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Hong Kong Filmart: eight films set for works-in-progress lab

Screen previews the projects competing for $43,000 in prize money.

This year sees the launch of a works-in-progress lab at the Hong Kong-Asia Film Financing Forum (HAF) for the first time. It is for near-completed projects by Asian filmmakers seeking post-production funding, sales agents and berths at international festivals.

“We believe there are quite a number of promising projects out there looking for outlets to showcase to the audience worldwide,” says HAF manager Matthew Poon. “But they may not fit the requirements of many project markets because they are already in the post-production stage or even have completed. The WIP lab will help fill this missing gap.”

The lab, which is organised by HAF with Create Hong Kong and Hong Kong’s Film Development Fund, is the first of its kind aimed primarily at East Asian projects (Goa’s Film Bazaar runs a similar lab aimed at Indian and South Asian filmmakers). All the projects in the lab, which takes place from March 13-15, have been assigned individual booths to facilitate private meetings.

The Third Wife

The Third Wife

One of the highlights will be the open pitch session that will be held on March 14. Each WIP team will have a maximum of 20 minutes to present their project and screen up to five minutes of footage to the industry audience of Filmart and HAF delegates.

“Since a large number of Filmart participants are buyers, distributors and sales agents looking for near-finished products, we believe this extension of our services will help them find interesting titles for acquisition and distribution,” says Poon.

There are prizes for the most promising projects: the Wanda WIP Lab Award, the G2D Post-Production Award and the White Light Post-Production Award. The prizes total approximately $43,000 in cash, plus value in-kind.

The lab is open to full-length features and documentaries and has eight projects in its inaugural line-up. In addition to Chinese-language films, the selected projects come from India, Israel, Japan and Vietnam. All have completed filming and are in post-production.

The projects were chosen by Jacob Wong and Roger Garcia, curator and executive director respectively of Hong Kong International Film Festival.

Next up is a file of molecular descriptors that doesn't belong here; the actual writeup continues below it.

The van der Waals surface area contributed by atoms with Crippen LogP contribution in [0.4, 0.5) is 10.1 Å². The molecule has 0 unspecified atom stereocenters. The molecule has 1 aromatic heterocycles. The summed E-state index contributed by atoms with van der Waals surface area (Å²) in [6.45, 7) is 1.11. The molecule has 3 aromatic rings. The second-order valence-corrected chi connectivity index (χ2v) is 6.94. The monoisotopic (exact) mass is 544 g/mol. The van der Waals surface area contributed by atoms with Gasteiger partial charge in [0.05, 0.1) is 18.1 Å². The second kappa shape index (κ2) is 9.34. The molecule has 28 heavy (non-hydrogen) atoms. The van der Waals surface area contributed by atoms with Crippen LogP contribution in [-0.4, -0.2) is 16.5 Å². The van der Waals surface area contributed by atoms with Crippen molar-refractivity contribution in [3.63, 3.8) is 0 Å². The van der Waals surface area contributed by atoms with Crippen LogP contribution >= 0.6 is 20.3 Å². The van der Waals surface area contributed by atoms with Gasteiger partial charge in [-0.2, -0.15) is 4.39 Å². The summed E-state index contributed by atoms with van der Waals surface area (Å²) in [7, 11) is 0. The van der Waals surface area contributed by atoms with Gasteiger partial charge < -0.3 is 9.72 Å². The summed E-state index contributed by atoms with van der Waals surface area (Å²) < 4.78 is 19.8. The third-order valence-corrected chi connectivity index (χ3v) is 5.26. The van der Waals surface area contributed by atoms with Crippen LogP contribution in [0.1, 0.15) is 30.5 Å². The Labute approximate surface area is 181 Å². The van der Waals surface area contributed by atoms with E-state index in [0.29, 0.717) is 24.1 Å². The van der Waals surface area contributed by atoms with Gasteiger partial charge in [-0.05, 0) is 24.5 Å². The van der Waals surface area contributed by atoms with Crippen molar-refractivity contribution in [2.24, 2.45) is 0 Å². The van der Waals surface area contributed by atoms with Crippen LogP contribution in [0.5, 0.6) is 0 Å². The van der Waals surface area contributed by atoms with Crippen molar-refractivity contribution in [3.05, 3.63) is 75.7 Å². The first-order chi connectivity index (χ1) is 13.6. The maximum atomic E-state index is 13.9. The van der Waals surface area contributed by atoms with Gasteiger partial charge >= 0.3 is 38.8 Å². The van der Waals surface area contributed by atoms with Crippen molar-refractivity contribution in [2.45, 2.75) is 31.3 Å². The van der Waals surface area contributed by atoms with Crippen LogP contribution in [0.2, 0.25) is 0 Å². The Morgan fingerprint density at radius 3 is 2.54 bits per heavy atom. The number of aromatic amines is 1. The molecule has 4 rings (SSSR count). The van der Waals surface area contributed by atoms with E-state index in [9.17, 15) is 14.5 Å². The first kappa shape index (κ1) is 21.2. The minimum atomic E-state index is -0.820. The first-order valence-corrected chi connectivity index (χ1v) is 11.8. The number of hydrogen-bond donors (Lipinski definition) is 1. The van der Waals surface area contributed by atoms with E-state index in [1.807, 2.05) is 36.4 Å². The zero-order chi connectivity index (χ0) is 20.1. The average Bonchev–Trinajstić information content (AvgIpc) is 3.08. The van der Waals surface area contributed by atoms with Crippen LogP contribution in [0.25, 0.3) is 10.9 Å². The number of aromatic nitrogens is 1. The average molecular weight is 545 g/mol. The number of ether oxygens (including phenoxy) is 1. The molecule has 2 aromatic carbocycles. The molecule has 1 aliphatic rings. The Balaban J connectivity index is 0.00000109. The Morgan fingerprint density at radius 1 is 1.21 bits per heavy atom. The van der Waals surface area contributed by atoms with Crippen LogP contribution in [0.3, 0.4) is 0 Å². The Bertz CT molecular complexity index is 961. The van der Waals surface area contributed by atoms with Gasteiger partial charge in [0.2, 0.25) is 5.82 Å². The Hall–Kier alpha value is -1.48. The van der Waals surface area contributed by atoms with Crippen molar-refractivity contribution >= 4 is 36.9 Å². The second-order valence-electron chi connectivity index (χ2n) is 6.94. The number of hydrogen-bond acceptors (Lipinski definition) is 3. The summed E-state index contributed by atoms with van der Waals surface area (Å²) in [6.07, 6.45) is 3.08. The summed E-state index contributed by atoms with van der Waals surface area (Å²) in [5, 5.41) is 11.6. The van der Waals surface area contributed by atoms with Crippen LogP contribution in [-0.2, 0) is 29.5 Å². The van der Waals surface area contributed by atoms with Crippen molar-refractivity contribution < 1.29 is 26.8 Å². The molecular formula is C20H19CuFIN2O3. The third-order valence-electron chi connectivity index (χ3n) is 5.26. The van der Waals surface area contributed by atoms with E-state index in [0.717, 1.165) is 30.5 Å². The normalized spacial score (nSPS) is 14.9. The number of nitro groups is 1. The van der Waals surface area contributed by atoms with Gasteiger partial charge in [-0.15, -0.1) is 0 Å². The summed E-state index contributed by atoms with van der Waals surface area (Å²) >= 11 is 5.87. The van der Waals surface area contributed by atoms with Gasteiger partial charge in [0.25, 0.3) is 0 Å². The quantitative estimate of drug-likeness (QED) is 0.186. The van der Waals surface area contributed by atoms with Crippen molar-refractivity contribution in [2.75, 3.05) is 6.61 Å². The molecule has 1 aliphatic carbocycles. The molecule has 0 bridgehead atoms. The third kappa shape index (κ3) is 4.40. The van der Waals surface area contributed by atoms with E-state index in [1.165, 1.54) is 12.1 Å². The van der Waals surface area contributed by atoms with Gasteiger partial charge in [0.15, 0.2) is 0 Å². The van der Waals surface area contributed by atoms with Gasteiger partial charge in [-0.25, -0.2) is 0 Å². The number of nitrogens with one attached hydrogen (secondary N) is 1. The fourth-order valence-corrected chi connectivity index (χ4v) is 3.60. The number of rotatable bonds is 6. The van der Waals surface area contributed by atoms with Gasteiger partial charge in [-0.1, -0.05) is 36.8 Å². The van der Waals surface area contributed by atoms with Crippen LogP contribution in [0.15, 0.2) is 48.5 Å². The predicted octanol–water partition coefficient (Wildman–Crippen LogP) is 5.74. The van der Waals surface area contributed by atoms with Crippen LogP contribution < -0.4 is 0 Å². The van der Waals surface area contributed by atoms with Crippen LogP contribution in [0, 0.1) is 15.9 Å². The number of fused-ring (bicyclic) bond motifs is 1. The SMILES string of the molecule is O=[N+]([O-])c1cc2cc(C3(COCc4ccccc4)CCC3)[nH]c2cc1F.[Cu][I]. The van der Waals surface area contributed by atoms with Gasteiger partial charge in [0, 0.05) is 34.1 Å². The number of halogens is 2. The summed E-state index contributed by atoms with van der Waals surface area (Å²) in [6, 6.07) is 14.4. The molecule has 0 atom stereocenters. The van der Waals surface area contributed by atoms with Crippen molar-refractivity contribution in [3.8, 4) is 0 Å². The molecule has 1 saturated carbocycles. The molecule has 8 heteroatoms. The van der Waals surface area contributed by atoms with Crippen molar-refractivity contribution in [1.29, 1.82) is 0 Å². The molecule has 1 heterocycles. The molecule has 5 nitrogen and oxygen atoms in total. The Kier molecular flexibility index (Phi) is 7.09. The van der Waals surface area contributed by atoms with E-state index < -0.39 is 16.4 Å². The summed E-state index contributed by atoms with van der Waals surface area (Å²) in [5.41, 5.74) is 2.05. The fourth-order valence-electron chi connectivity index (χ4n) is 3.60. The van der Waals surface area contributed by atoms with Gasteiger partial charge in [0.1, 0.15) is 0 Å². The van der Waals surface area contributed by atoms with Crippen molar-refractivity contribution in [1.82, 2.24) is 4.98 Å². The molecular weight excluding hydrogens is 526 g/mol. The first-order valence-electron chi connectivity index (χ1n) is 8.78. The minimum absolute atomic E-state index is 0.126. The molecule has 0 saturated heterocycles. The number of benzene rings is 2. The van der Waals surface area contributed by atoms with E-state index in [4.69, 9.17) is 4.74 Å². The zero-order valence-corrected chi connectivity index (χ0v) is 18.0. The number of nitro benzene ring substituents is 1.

THE PROJECTS

Echoes (Isr)

Dirs Amikam Kovner, Assaf Snir

With a thriller-like plot — an engineer secretly records his wife’s phone calls when he suspects her of having an affair — Echoes is disguised as a detective story. But it is ultimately about love, say the filmmakers. After the sudden death of his wife, the man becomes obsessed with the recorded conversations and realises he is only beginning to get to know his wife after she has gone.

Echoes marks the debut feature of Israeli director Assaf Snir, and the second film of co-director Amikam Kovner. Kovner’s previous film, Haven, screened at Moscow International Film Festival in 2014. Producer Keren Michael’s credits include Self Made, the second feature of Camera d’Or-winning Jellyfish director Shira Geffen.

Contact Keren Michael, dorimediaparan@gmail.com

End Of Summer (China)

End Of Summer

Dir Zhou Quan

Winner of the HAF award in 2015, Chinese director Zhou Quan’s first feature is set in the summer of 1998, when the Chinese government gave permission for the first live broadcast of the football World Cup. The year also marked the beginning of the country’s rapid modernisation process.

Through the story of three men from different generations — a young boy, a middle-aged teacher and a grumpy old man — Zhou hopes to retrieve the collective memory of his 1980s generation and illustrate that coming of age can happen to adults too. End Of Summer is executive produced by Terence Chang and Liao Ching-song, while the music is composed by Hou Hsiao-hsien’s regular collaborator Lim Giong.

Contact Jacqueline W Liu, jacqwlliu@gmail.com

I Miss You When I See You (HK)

Dir Simon Chung